We know that soon after Scott sent several of his best assistants from London to Hamburg to oversee the project. Did Atkinson work for them on the massive detail work needed for the new building? No doubt more information will soon emerge from the German archives. Either way, the failure to win the commission for St Nikolaikirche in early 1845 was undoubtedly a blow to Atkinson. The death of his son just over a year later, in April 1846, must have been a terrible blow and may have been the event that prompted him to give up his work as an architect and travel to Russia to work as an artist.
I am delighted to see that a Wikipedia page has now been opened for Alatau Tamchiboulac Atkinson, to join those of his parents, Thomas and Lucy. The detail of the entries for Alatau is mostly accurate, although it still needs more information, particularly in relation to his achievements in education policy and his role in the annexation of the Kingdom of Hawaii by the United States.
I thought it might be useful to look into the various American editions of Thomas Witlam Atkinson’s books. His two main books, both originally published in London by Hurst & Blackett, are Oriental and Western Siberia (1858) and Travels in the Regions of the Upper and Lower Amoor (1860). A second edition of the second book, Travels, was published by Hurst & Blackett in 1861.
Both of the English volumes (see below) were published in Royal Octavo in cloth bindings that were beautifully decorated with gilt illustrations based on woodcuts used in the books. They are such good examples of the technique that both are now included in the British Library’s specialist collection of gilt book covers.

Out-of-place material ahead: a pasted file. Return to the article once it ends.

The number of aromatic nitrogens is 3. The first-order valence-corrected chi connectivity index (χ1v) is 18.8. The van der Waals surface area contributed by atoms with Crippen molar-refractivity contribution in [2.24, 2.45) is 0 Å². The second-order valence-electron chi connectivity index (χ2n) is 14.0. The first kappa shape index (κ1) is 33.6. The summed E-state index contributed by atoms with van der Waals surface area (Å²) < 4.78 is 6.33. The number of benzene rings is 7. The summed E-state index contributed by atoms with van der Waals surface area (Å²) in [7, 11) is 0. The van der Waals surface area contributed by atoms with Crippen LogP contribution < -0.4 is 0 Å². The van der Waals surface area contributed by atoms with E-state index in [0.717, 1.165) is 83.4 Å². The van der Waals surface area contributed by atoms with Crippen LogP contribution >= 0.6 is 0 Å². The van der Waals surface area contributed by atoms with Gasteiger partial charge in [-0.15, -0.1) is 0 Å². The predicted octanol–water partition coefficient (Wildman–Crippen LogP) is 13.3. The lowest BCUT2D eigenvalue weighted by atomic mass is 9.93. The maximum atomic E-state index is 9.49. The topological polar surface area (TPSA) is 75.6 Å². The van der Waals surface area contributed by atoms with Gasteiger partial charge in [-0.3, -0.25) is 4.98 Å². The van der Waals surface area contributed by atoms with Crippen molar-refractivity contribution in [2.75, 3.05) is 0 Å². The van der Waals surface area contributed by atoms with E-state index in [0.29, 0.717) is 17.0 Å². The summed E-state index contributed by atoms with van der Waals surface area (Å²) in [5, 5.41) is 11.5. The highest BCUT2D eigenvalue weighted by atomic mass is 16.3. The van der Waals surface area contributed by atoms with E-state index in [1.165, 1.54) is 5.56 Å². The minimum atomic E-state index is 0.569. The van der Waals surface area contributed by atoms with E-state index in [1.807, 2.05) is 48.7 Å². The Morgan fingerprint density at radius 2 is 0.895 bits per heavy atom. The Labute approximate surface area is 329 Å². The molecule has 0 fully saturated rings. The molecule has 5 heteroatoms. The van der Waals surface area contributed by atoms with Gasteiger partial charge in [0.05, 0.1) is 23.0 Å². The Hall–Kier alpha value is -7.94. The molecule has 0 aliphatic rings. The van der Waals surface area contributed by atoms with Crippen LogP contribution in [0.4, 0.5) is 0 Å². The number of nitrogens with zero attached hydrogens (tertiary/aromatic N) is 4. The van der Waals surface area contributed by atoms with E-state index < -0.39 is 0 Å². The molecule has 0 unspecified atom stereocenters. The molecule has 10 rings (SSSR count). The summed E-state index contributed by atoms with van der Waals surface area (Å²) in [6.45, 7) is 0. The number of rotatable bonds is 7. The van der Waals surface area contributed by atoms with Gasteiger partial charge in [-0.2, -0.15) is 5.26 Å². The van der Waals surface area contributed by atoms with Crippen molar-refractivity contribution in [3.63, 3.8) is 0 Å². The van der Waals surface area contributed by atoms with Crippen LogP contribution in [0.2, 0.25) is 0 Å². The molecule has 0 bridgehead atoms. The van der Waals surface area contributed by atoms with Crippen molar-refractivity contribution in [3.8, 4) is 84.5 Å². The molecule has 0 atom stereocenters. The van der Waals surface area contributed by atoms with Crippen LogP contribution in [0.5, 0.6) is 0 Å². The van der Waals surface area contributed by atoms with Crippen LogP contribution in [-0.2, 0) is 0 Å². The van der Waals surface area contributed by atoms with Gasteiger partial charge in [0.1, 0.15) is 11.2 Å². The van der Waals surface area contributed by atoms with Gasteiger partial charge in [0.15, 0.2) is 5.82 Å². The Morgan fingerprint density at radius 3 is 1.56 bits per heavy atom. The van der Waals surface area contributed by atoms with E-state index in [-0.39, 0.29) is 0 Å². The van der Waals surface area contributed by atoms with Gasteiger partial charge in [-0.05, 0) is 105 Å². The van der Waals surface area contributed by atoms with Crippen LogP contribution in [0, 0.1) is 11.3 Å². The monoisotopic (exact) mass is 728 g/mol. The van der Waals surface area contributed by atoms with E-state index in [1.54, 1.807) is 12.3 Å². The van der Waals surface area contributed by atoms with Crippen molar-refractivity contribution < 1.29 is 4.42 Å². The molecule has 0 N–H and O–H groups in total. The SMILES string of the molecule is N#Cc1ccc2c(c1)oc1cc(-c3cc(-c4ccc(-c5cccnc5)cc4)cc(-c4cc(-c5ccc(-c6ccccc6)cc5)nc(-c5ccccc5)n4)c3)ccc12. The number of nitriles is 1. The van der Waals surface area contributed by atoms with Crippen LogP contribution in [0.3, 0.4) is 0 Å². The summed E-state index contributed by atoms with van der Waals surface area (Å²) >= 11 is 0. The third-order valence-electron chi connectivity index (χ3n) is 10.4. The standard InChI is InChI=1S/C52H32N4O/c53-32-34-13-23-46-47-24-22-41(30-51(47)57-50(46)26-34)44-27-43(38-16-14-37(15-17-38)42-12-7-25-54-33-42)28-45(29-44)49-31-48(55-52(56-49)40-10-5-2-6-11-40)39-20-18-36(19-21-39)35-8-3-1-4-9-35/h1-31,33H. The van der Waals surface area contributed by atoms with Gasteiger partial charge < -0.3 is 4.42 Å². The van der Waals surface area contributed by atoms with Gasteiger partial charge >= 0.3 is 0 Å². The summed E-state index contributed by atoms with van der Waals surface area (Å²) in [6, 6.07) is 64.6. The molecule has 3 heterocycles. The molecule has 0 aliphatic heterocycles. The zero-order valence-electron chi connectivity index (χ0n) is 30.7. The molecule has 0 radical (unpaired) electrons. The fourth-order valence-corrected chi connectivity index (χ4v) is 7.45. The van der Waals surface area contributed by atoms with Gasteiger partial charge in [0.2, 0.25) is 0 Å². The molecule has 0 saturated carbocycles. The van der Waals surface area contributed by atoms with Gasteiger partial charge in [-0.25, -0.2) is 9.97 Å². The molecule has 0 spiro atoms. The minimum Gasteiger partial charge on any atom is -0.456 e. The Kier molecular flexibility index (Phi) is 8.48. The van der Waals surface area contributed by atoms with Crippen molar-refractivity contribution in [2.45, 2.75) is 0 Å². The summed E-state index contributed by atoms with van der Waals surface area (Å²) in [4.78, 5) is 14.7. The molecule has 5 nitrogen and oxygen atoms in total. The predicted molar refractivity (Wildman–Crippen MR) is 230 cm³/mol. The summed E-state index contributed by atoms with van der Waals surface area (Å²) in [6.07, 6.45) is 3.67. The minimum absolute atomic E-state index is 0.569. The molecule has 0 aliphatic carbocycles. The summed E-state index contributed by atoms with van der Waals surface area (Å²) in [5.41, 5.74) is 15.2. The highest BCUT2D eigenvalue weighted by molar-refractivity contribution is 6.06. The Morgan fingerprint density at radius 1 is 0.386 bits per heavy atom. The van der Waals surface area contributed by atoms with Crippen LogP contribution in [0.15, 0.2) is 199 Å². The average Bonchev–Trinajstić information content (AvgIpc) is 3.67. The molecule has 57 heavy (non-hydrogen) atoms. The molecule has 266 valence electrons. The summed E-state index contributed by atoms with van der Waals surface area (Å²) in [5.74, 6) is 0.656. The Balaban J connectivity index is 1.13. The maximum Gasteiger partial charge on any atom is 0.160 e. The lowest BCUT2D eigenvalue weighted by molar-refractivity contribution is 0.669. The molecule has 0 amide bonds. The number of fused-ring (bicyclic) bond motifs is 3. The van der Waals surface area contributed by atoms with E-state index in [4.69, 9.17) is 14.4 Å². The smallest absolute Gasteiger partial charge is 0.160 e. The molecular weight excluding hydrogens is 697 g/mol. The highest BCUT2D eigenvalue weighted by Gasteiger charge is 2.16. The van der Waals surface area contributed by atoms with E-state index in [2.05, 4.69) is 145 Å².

In America things were slightly different. Both books were published in several editions soon after their initial publication in London, but the paper quality is generally poor and the illustrations are weaker, with maps only present in the Harper editions. The size is also smaller. The 13 colour lithographic plates in the Hurst edition of OWS have been turned into much lower quality B&W engravings in the American editions. The woodcuts are also inferior. The artist used in the American books by Harper & Bros was Dorothy Hope Smith.
So far, I have been able to discover the following American editions:
For Oriental and Western Siberia, there are two editions from Harper and Bros of New York, in 1858 and 1865. There are also two editions by publisher J W Bradley of Philadelphia in 1859 and 1860. And then there is another edition by John E Potter, which is undated, but probably dates to about 1870. Potters often bought titles from fellow Philadelphia publisher Bradleys.
For Travels in the Regions of the Upper and Lower Amoor I have been able to discover just two editions, both by Harper & Bros in New York, the first published in 1860 and the second in 1861.